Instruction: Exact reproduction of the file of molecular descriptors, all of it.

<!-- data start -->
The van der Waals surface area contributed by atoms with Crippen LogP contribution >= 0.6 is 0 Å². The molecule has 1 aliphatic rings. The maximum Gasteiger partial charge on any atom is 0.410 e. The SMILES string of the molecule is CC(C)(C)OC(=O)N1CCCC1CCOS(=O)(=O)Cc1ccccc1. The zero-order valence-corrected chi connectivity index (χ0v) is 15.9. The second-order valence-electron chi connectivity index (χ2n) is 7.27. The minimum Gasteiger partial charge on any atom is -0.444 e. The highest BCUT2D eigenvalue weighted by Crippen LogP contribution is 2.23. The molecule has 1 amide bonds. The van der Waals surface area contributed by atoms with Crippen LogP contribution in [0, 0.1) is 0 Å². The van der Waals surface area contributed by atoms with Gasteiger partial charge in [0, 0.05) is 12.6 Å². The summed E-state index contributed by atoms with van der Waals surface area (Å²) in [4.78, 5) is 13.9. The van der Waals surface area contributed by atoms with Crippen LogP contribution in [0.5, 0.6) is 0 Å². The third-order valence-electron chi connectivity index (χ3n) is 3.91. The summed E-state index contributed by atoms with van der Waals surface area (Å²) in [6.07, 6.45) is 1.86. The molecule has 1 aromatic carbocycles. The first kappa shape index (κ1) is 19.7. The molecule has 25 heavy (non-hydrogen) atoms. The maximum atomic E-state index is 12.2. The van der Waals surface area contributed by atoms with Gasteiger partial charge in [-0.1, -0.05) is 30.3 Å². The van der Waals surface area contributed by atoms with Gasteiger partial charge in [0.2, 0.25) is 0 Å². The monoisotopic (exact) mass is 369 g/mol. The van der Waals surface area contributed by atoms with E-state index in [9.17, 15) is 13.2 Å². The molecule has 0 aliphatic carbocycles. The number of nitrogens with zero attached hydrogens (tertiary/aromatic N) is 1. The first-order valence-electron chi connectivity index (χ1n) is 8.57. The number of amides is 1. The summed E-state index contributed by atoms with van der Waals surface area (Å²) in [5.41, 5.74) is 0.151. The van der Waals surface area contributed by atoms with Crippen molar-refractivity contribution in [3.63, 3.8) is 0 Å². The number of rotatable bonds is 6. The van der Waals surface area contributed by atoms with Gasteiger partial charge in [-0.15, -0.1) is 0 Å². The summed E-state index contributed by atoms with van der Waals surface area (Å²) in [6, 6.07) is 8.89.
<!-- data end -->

The van der Waals surface area contributed by atoms with Crippen LogP contribution >= 0.6 is 0 Å². The molecule has 1 aliphatic rings. The maximum Gasteiger partial charge on any atom is 0.410 e. The SMILES string of the molecule is CC(C)(C)OC(=O)N1CCCC1CCOS(=O)(=O)Cc1ccccc1. The zero-order valence-corrected chi connectivity index (χ0v) is 15.9. The second-order valence-electron chi connectivity index (χ2n) is 7.27. The minimum Gasteiger partial charge on any atom is -0.444 e. The highest BCUT2D eigenvalue weighted by Crippen LogP contribution is 2.23. The molecule has 1 amide bonds. The van der Waals surface area contributed by atoms with Crippen LogP contribution in [0, 0.1) is 0 Å². The van der Waals surface area contributed by atoms with Gasteiger partial charge in [0, 0.05) is 12.6 Å². The summed E-state index contributed by atoms with van der Waals surface area (Å²) in [4.78, 5) is 13.9. The van der Waals surface area contributed by atoms with Crippen LogP contribution in [0.5, 0.6) is 0 Å². The third-order valence-electron chi connectivity index (χ3n) is 3.91. The summed E-state index contributed by atoms with van der Waals surface area (Å²) in [6.07, 6.45) is 1.86. The molecule has 1 aromatic carbocycles. The first kappa shape index (κ1) is 19.7. The molecule has 25 heavy (non-hydrogen) atoms. The maximum atomic E-state index is 12.2. The van der Waals surface area contributed by atoms with Gasteiger partial charge in [-0.1, -0.05) is 30.3 Å². The van der Waals surface area contributed by atoms with Gasteiger partial charge in [0.2, 0.25) is 0 Å². The monoisotopic (exact) mass is 369 g/mol. The van der Waals surface area contributed by atoms with E-state index in [9.17, 15) is 13.2 Å². The molecule has 0 aliphatic carbocycles. The number of nitrogens with zero attached hydrogens (tertiary/aromatic N) is 1. The first-order valence-electron chi connectivity index (χ1n) is 8.57. The number of amides is 1. The summed E-state index contributed by atoms with van der Waals surface area (Å²) in [5.41, 5.74) is 0.151. The van der Waals surface area contributed by atoms with Crippen molar-refractivity contribution in [3.63, 3.8) is 0 Å². The number of rotatable bonds is 6. The van der Waals surface area contributed by atoms with Gasteiger partial charge in [-0.15, -0.1) is 0 Å². The summed E-state index contributed by atoms with van der Waals surface area (Å²) in [6, 6.07) is 8.89.